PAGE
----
Some days, life has a funny way of surprising me with mysterious messages that are quite on point with what’s going on in my life. A former classmate (an intuitive healer) has Facebook Live videos every now and then. I don’t know what prodded me to watch her online, but it was a good thing I did. Her topic was how do you know if you’re on the right path. Basically, her idea was that if you feel a sense of relief upon deciding on that path, then it is the right path.

Honestly, no matter how educated you get, no one teaches you how to know when you’re doing the right thing for yourself or not. Sure, there are many people who’ll tell you what to do, but they’re not particularly concerned with what’s right for you. They’re just spouting off socially acceptable “right” advice.

Which leads me now to the message that stuck with me after watching the video.

“Let go of what doesn’t serve you anymore. What is for you will never pass you.”

I was like, “whoa!” when I heard that. I get it. How can you get started on your path if you keep lugging around baggage from the past? Those things will keep holding you back, preventing you from moving on to a better and brighter future. If you’ve been feeling stuck, then unstuck yourself. If what you have now doesn’t serve you any good, then chances are, those things are what’s holding you back. Let those damn things go.

Regarding the second line of that quote, it’s a test of your faith – whatever will be, will be. There’s no need to worry. There’s no need to be afraid. Whatever you want – be it a person, a relationship, a situation – it will find its way to you if it’s meant for you. Even better, it will never pass you by. The opportunity will see you, say hi to you and wait for you to grab it. I like that.


Is my heart open to God’s surprises?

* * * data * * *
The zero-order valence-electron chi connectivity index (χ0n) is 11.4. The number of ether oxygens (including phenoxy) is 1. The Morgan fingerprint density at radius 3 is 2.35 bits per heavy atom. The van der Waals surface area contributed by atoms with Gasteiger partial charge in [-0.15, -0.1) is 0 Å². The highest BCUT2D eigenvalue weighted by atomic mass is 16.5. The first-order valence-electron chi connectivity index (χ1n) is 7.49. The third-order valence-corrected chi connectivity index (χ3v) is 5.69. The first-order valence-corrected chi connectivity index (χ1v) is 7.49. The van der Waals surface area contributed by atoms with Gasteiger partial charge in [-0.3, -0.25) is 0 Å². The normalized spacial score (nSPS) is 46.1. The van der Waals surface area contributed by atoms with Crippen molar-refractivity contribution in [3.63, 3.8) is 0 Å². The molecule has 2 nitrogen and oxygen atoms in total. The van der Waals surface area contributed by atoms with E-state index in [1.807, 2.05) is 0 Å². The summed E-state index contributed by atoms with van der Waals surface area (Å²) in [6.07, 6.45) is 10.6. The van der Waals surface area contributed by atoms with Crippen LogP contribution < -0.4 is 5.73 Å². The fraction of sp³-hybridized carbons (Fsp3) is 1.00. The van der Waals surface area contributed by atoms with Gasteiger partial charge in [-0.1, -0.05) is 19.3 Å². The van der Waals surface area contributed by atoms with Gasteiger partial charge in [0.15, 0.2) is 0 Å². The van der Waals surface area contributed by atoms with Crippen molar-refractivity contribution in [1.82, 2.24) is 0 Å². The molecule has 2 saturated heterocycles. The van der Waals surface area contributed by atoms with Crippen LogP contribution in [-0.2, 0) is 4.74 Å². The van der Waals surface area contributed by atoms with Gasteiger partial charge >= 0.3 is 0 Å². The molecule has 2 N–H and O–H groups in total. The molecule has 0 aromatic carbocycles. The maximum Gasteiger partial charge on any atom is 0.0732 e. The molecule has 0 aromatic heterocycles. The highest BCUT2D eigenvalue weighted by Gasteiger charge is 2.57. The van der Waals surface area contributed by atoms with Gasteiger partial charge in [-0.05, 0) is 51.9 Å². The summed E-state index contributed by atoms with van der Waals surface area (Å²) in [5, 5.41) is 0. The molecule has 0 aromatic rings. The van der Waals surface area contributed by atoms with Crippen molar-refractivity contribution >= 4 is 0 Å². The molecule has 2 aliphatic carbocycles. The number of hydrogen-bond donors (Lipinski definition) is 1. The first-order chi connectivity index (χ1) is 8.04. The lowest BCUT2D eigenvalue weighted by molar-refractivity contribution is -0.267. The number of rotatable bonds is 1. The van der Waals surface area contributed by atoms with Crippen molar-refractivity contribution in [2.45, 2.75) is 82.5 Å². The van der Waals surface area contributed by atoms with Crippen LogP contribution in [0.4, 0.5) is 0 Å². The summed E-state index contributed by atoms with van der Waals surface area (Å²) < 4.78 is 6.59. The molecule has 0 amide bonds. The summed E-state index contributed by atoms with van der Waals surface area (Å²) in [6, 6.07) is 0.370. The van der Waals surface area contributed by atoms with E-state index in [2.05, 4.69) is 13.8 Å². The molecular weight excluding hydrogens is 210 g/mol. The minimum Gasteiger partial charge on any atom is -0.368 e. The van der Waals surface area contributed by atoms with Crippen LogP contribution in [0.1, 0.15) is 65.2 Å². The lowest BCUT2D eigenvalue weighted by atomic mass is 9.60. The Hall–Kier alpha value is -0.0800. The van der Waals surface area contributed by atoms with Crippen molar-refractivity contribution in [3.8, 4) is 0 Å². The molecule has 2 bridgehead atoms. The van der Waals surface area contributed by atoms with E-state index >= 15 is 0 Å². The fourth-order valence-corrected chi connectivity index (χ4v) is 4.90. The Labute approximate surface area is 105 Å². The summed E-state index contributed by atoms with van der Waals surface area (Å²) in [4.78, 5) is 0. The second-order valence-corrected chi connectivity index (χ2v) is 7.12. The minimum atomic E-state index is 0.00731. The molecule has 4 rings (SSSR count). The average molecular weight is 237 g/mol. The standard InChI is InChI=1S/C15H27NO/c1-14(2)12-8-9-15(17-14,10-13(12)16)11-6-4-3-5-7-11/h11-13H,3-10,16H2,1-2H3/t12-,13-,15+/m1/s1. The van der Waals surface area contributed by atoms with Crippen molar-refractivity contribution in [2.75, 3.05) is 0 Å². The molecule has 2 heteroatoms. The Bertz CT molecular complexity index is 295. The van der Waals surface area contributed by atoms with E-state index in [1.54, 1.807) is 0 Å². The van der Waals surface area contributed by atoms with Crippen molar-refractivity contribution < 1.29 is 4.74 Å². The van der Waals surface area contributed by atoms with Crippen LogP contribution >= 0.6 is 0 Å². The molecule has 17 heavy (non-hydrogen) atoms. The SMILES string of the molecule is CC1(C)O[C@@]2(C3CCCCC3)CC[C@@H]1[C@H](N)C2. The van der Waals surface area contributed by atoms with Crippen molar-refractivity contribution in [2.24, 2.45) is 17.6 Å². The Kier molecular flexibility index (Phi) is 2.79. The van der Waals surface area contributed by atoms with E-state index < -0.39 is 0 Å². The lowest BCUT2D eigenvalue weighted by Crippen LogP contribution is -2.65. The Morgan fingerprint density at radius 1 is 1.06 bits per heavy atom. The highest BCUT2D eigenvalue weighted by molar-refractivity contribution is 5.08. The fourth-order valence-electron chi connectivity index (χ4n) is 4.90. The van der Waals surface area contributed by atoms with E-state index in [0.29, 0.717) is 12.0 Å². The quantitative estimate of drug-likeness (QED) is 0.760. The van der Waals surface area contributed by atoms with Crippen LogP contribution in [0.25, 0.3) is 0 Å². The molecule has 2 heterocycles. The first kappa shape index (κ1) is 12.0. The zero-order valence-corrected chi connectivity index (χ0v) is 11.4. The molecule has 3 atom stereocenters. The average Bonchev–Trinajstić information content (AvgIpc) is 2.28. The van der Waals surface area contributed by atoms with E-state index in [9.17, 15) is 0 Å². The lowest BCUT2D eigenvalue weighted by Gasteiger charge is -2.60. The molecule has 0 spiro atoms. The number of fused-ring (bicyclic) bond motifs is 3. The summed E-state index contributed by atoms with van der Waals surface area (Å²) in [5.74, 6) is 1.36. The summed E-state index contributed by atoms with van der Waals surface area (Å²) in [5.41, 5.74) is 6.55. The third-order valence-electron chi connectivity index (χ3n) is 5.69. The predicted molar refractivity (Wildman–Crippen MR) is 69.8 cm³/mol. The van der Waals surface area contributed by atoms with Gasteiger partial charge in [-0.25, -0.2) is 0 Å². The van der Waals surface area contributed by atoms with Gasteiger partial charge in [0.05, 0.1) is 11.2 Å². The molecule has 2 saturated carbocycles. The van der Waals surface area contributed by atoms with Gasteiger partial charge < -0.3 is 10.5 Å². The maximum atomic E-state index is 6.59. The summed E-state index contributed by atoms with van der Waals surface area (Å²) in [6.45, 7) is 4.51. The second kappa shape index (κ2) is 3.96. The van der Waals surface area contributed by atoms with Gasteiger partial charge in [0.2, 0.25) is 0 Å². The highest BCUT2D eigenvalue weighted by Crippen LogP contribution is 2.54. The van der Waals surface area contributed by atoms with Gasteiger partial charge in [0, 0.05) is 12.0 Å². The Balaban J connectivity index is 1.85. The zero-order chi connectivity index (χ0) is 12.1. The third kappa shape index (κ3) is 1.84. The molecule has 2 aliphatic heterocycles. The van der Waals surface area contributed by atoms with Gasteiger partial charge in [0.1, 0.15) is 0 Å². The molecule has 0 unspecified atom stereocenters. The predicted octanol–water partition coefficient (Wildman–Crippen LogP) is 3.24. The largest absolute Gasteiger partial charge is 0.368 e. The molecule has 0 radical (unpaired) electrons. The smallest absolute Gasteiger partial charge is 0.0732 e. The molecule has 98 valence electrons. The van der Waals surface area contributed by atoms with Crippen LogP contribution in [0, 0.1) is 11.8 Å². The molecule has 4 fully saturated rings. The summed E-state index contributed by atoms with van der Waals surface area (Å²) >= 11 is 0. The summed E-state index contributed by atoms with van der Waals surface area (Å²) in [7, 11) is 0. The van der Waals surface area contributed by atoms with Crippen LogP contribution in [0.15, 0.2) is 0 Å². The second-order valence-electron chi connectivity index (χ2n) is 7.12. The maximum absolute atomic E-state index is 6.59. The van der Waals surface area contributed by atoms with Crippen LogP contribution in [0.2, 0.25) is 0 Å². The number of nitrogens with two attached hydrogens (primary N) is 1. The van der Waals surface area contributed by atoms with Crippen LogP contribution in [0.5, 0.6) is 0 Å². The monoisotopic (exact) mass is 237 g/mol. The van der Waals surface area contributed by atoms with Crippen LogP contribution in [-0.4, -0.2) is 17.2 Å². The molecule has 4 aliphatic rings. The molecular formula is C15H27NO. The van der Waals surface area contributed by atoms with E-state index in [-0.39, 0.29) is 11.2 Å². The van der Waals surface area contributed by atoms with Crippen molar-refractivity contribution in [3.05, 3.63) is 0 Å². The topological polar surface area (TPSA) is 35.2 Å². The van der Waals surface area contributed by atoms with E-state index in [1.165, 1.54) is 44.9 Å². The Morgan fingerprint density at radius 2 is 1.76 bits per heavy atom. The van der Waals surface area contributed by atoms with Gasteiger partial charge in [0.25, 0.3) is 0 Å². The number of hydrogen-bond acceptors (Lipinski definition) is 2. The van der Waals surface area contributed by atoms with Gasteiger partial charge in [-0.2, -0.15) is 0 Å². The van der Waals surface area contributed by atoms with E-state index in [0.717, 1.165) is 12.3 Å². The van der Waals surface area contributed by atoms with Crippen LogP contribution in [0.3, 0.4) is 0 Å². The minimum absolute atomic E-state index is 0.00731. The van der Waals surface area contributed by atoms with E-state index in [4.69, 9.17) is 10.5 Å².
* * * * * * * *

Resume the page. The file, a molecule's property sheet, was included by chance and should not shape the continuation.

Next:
Thanks to technology, I watched Pope Francis celebrate Easter Mass early today. His homily was supposedly unscripted, which is impressive to do on such an important religious occasion. This struck a chord in me:

“The surprises of God put us on the path, they put us on our journey without waiting.

Is my heart open to God’s surprises? Am I able to go with great haste or do I hang back and say, well I’ll check it out tomorrow? What is the surprise saying to me?”

Having an open heart sounds easier said than done. Opening your heart is a scary thing to do because you don’t know what other people will do to you. Openness requires trust – trusting others to treat us well and be worthy of our trust. Those things aren’t guaranteed when you open your heart.

I think most of us live our lives guarding our hearts for various reasons. Maybe people have disappointed and hurt us before. Maybe it’s easier to close your heart than to get hurt again. Maybe being vulnerable is just a tad too difficult to deal with.

But Pope Francis asked the right question. If our hearts are closed, then we wouldn’t be about to hear what God is trying to tell us. If we can’t hear what He’s trying to tell us, then we can’t even get started on our respective journeys. We’re all basically puttering around in busy-ness that leads nowhere.